Companies Restricting Internet Access Shortsighted
Glenn Reynolds argues that the recent trend of companies trying to restrict Internet access to employees, who they fear are wasting hours of company time surfing, are likely to have the opposite of the intended effect.
Well-run companies look at outputs — how well people are doing their jobs — rather than simply trying to make sure that employees look busy. And given that U.S. economic performance over the past few years, as Internet usage has boomed, has been excellent, it’s hard to believe that this websurfing is really threatening productivity. Instead, I suspect, it’s threatening management’s sense of control. (After all, if they really cared about people wasting their time with computer technology, they’d ban PowerPoint, not Web-surfing.)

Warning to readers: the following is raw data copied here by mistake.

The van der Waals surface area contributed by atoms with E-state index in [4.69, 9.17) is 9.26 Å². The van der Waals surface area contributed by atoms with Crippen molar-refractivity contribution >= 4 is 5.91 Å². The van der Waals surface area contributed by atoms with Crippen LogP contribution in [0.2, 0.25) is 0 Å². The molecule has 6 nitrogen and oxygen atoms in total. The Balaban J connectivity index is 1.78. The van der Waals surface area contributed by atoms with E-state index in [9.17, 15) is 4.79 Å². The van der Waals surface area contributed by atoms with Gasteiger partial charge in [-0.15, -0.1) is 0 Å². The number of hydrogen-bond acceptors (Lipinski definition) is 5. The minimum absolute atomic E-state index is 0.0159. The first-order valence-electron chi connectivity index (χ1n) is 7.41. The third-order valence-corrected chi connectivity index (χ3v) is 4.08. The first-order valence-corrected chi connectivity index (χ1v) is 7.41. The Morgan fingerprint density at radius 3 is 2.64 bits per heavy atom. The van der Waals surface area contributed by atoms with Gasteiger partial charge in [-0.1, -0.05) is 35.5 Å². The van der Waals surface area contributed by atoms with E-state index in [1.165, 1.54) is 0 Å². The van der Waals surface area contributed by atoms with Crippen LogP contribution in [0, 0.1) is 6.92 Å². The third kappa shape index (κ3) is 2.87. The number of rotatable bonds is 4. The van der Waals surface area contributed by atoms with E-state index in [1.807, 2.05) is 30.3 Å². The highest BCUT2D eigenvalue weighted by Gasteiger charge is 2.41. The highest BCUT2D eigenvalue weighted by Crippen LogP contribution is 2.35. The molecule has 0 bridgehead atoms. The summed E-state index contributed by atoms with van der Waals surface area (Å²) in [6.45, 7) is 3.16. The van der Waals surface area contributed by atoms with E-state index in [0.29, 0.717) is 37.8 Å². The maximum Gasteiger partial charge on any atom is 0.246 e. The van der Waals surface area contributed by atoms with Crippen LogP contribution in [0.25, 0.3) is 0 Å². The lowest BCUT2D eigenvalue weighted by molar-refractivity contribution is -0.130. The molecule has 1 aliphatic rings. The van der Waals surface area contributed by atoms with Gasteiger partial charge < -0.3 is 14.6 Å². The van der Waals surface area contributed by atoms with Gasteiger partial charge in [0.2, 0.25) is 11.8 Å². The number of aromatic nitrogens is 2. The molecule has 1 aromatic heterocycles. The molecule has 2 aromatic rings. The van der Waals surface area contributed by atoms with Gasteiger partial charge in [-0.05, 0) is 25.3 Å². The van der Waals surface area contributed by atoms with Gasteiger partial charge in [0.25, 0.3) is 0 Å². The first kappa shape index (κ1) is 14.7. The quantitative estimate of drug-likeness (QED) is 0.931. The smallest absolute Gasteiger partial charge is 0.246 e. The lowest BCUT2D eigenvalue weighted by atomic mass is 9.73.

Further, he and Bill Quick note that EVDO and other technology will soon make it all but impossible for companies to restrict employee access.
And the more intrusive the policies seem, the harder it will be to attract bright, creative employees who are marketable elsewhere: Just the kind of people that companies ought to want to hire and to keep.
Quite right. Unfortunately, as Reynolds notes, the management techniques necessary for getting maximum productivity in a wired workplace are more difficult than the Big Brother method.